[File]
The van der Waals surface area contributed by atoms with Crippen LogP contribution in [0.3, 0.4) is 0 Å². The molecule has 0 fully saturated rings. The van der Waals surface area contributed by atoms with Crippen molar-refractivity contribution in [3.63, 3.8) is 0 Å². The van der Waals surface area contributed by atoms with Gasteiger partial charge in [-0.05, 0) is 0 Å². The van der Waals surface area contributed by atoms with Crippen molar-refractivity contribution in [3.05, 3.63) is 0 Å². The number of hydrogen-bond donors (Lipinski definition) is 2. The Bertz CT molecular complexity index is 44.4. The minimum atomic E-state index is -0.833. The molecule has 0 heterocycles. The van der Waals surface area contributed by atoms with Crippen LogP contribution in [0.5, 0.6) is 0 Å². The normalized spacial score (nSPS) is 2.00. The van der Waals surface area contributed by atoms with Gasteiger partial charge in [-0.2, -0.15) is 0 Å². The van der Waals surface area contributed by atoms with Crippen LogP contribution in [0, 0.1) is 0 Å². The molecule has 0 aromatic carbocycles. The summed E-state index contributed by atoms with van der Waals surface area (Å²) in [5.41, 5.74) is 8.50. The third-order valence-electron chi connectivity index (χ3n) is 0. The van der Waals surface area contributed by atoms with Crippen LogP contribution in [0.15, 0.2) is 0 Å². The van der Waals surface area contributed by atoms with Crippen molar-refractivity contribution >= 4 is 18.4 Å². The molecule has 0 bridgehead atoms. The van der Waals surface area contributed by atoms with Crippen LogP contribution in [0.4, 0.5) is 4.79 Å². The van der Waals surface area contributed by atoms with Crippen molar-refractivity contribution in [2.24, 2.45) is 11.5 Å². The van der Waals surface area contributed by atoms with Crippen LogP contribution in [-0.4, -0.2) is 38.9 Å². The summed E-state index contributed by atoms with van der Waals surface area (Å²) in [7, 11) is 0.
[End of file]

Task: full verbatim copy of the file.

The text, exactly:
The van der Waals surface area contributed by atoms with Crippen LogP contribution in [0.3, 0.4) is 0 Å². The molecule has 0 fully saturated rings. The van der Waals surface area contributed by atoms with Crippen molar-refractivity contribution in [3.63, 3.8) is 0 Å². The van der Waals surface area contributed by atoms with Gasteiger partial charge in [-0.05, 0) is 0 Å². The van der Waals surface area contributed by atoms with Crippen molar-refractivity contribution in [3.05, 3.63) is 0 Å². The number of hydrogen-bond donors (Lipinski definition) is 2. The Bertz CT molecular complexity index is 44.4. The minimum atomic E-state index is -0.833. The molecule has 0 heterocycles. The van der Waals surface area contributed by atoms with Crippen LogP contribution in [0.5, 0.6) is 0 Å². The normalized spacial score (nSPS) is 2.00. The van der Waals surface area contributed by atoms with Gasteiger partial charge in [-0.2, -0.15) is 0 Å². The van der Waals surface area contributed by atoms with Crippen LogP contribution in [0, 0.1) is 0 Å². The molecule has 0 aromatic carbocycles. The summed E-state index contributed by atoms with van der Waals surface area (Å²) in [5.41, 5.74) is 8.50. The third-order valence-electron chi connectivity index (χ3n) is 0. The van der Waals surface area contributed by atoms with Crippen LogP contribution in [0.15, 0.2) is 0 Å². The van der Waals surface area contributed by atoms with Crippen molar-refractivity contribution >= 4 is 18.4 Å². The molecule has 0 bridgehead atoms. The van der Waals surface area contributed by atoms with Crippen LogP contribution in [0.4, 0.5) is 4.79 Å². The van der Waals surface area contributed by atoms with Crippen molar-refractivity contribution in [2.24, 2.45) is 11.5 Å². The van der Waals surface area contributed by atoms with Crippen LogP contribution in [-0.4, -0.2) is 38.9 Å². The summed E-state index contributed by atoms with van der Waals surface area (Å²) in [7, 11) is 0.